Idea-dropping

Most of Richard Linklater's previous films, such as Dazed and Confused, Slacker and Before Sunrise, have enjoyed great success by holding up the mirror to 20-somethings' intermingling of curiosity and apathy. Judging by the almost universally positive response he's received for his latest film, Waking Life, the formula is anything but tired. In addition to praising its meandering dialogue, critics are calling the colorful visual landscapes in which these ideas are presented a breakthrough in film animation.

Linklater shot the film with digital video and then, assembling a group of more than 30 artists, "painted" each frame using computer animation technology. The result is a colorful, active film that is not quite animated, not quite filmed. Abstract fields of yellow, orange, green and blue take familiar shapes as they emerge from and recede into the background while sketchy outlines zigzag over the screen to suggest human faces, bodies and their surroundings. However, that which makes a film noteworthy does not necessarily make it good. The visual aspect of Waking Life does complement its overall theme--the distinction, or lack thereof, between dream and reality--yet is ultimately unable to help provide any depth.

The protagonist, a nameless character played by Wiley Wiggins, is himself a 20-something wanderer who encounters an assorted cast of characters in a variety of settings in which they have a series of quick "conversations" (though Wiggins hardly says a word most of the time) that wander from Plato to Sartre, Augustine to Schweitzer, Stevenson to Lorca. Wiggins and company touch on familiar territory for anyone who has taken introductory courses in the humanities, as they cover some of the major dichotomies from the history of critical thought: life vs. death, free will vs. determinism, being alone vs. being with and, perhaps most obviously, dream vs. reality. While such a stimulating screenplay might sound like it would be a real intellectual feast, one gets the sense that these characters (and ultimately Linklater himself) are merely engaging in "idea-dropping." From beginning to end, the viewer is pelted with bits of ideas that treat similar themes yet don't ultimately go anywhere.

Wiggins listens passively to each character he encounters and moves on, only to wake up into yet another dream with yet another conversation. A comparison to Harold Ramis's Groundhog Day (1993) reveals Waking Life's lack of depth. In Groundhog Day, Phil Connors (played by Bill Murray) wakes up again and again on the same day until he gets his life right, subtly eliciting many of the same ideas while weaving together a cohesive and entertaining narrative. In Waking Life, there is no such focus. The viewer follows aimlessly through an intellectual landscape that is a mile wide and an inch deep. Wiley Wiggins even voices concern about his own passivity, but is reassured by another character that it is always a valid response to simply listen. One can't but hear Linklater in these words, giving himself an excuse for simply tossing out some concepts he thinks are "cool" without giving voice to critique or how one should then live in the light of these ideas. The temptation, of course, and perhaps Linklater's greatest fear, is didacticism. It is a healthy fear. But isn't it possible to push the viewer to think in one direction without insisting it is the only direction? Perhaps here Linklater might continue to claim that he is simply acting as the mirror to a meandering, sometimes curious, sometimes apathetic generation. Though a gifted filmmaker, he is capable of more.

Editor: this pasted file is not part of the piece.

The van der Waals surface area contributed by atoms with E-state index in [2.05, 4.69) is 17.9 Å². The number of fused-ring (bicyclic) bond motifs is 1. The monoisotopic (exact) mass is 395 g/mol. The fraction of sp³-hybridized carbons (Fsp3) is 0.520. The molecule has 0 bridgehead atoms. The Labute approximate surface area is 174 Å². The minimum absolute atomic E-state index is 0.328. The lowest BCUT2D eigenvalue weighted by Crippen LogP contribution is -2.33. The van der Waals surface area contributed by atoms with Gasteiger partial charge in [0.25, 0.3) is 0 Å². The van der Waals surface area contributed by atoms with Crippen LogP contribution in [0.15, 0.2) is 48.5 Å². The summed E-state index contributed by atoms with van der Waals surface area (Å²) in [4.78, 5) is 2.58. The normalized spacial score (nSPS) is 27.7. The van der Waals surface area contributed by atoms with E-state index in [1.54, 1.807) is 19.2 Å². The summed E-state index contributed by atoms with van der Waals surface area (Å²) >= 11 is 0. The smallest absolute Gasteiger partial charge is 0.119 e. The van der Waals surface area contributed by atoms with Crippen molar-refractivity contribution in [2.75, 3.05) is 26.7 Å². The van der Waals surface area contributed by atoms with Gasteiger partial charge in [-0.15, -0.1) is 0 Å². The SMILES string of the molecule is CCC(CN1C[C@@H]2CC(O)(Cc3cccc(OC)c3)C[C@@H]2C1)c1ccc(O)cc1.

The best scenes are the ones in which the dialogue is all but absent and we are able to "hear" the ideas that come from the colorful visuals. One particularly effective scene toward the end of the film is simply composed of an orchestral ensemble (who actually open the film in rehearsal) playing a lively piece to which couples dance in front of them. After attempting to process all of the ideas that have preceded this portion of the film, one can clearly see in this scene Linklater's depiction of the artists, writers and thinkers he has quickly paraphrased as those with the musical instruments, those who give the rest of the world a framework in which to live--music by which they dance.

Keeping up with Wiggins by mentally filing all that is thrown in his direction is nearly impossible in one sitting. Yet Waking Life does not seem to move the audience beyond the theater. Judging by one audience's response--a healthy round of applause and a patient silence while the credits rolled--the curiosity that should have propelled people out of their seats and into a library or classroom had somehow fallen back into passivity. Perhaps relieved that nothing more was required of them, they felt that what they'd experienced was somehow enough.

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